On 4th April 2022, President Joe Biden called for the Russian Vladimir Putin to stand trial for war crimes since Russia is a member of the International Criminal Court (ICC). Stephen Rapp, a former U.S. Ambassador-at-large for the war crimes issues from 2009 to 2015, noted that there is no doubt that Russian committed war crimes in its invasion of Ukraine. Rapp noted that failure to hold Russian leaders and the military accountable would be sending a dangerous message to other militaries and world leaders[5]. White House deputy national security advisor Jon Finer stated that the U.S is looking at different tribunals and mechanisms established in similar conflicts in the past, and some models in the United States (U.S) and allies are exploring the kind of tribunals to support.

International Criminal Court (ICC), which has jurisdiction over Ukraine, recently initiated a major investigation after forty countries formally referred the situation to a prosecutor. UN Human Rights Council is in the process of setting up an investigative commission with several countries, the European Union, and non-governmental organizations launching separate investigations. The efforts are complemented by the media and serve as real-time documentation, thus making it difficult for Russian leaders to plead ignorance of the atrocity crimes in Ukraine. (https://war.ukraine.ua/russia-war-crimes/) archive reminds Russia that it bears the most serious responsibility for the evil they committed, noting that ‘'We will never forget nor forgive. Nor will the world''. True, the world should not forgive nor forget the war crimes committed by Russia.

United States is not the party to the ICC, but it can play a role like the recent assertion by the President that Putin is a war criminal.  Washington can orchestrate the collection and delivery of information from various sources, including satellite data, refugees, and declassified intelligence intercepts. Despite the historical opposition to the ICC by the Republican party, its leading senators introduced a resolution supporting a court's investigative efforts. The United States can use its intelligence capability to monitor the movement of Russian troops, which can offer evidence of war crimes for prosecutors and investigators.

The investigations should be followed by indictments against Russian leaders and military leaders, including President Putin[6]. Though enforcing the arrest warrants, economic sanctions will primarily leverage the withdrawal of Russian forces and restore Ukraine's territorial integrity and sovereignty.  Sanctions should be imposed on leaders and allied countries to force the surrender of indicted fugitives. Such a tactic has worked in surrendering indicted leaders such as Slobodan Milosevic to a tribunal of the former Yugoslavia in The Hague.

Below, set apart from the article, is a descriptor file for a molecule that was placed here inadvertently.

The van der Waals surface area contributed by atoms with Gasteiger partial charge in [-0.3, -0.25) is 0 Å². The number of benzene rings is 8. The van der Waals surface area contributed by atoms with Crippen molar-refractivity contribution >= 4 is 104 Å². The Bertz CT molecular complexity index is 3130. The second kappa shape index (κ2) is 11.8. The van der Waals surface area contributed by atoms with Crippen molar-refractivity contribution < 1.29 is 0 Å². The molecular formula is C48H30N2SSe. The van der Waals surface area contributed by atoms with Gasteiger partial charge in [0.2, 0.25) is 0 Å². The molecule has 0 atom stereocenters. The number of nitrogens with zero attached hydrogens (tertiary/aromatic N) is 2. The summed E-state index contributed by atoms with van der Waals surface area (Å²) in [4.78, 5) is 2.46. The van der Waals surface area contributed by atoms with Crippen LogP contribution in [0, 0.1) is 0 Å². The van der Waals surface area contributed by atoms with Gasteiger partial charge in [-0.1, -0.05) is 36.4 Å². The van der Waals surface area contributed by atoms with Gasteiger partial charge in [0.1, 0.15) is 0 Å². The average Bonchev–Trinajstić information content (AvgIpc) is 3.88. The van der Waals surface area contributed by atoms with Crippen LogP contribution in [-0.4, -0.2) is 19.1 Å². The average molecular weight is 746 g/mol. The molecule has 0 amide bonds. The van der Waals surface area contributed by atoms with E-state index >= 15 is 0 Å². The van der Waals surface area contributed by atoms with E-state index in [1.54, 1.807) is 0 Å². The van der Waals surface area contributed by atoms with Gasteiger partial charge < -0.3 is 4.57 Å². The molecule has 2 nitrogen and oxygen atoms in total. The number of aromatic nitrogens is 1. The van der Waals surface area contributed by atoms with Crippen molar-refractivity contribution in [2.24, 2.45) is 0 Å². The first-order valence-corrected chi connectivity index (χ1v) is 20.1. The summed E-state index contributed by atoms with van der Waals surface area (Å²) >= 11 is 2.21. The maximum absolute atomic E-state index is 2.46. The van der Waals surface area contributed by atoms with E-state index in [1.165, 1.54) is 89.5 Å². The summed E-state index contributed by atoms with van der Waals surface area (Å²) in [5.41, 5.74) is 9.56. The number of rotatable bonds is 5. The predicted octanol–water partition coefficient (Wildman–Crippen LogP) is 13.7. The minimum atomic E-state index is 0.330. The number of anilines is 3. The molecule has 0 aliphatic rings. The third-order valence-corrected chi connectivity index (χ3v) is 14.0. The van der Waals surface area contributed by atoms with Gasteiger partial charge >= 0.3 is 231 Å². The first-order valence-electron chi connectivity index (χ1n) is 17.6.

Ukraine stated that it found over 1,200 bodies in the Kyiv region and has compiled a list of 500 Russian war criminals. Ukraine prosecutor Iryna Venediktova Sunday described Russian President Vladimir Putin as the war criminal of the 21st century as they shared figures of bodies recovered from the Kyiv region.  War crimes investigation should be expedited and indictments issued against Russian military leaders to hold them accountable for the crimes committed in Ukraine.

In the words of Ukrainians, Russia is responsible, and we should not forget nor forgive.


Geofrey Robert is an experienced freelance researcher and writer with over five years of experience. He holds a Bachelor of law. His research interests are International law, Peace & Security, Conflict, humanitarian issues, and climate change. He worked as a peace and security news writer for Peacehumanity.org. and also contributed to their periodic PEACE MONITOR MAGAZINE as a peace researcher and writer focusing on the Israel-Palestine conflict.

[1] https://www.newstalkzb.co.nz/news/world/russia-ukraine-war-ukrainian-defenders-dig-in-as-russia-boosts-firepower/

[2] https://war.ukraine.ua/russia-war-crimes/

[3] https://www.thesun.co.uk/news/18097128/ukraine-russia-war-latest-putin-kyiv-ww3/

[4] https://www.news.com.au/world/russia-can-and-will-be-held-accountable-for-war-crimes/video/883d4d79c62ebba8a782d54cd254209e

[5] https://www.npr.org/2022/04/05/1090992292/the-u-s-insists-that-russia-should-be-held-accountable-for-war-crimes

[6] https://www.pbs.org/newshour/world/could-russia-be-held-accountable-for-war-crimes-in-ukraine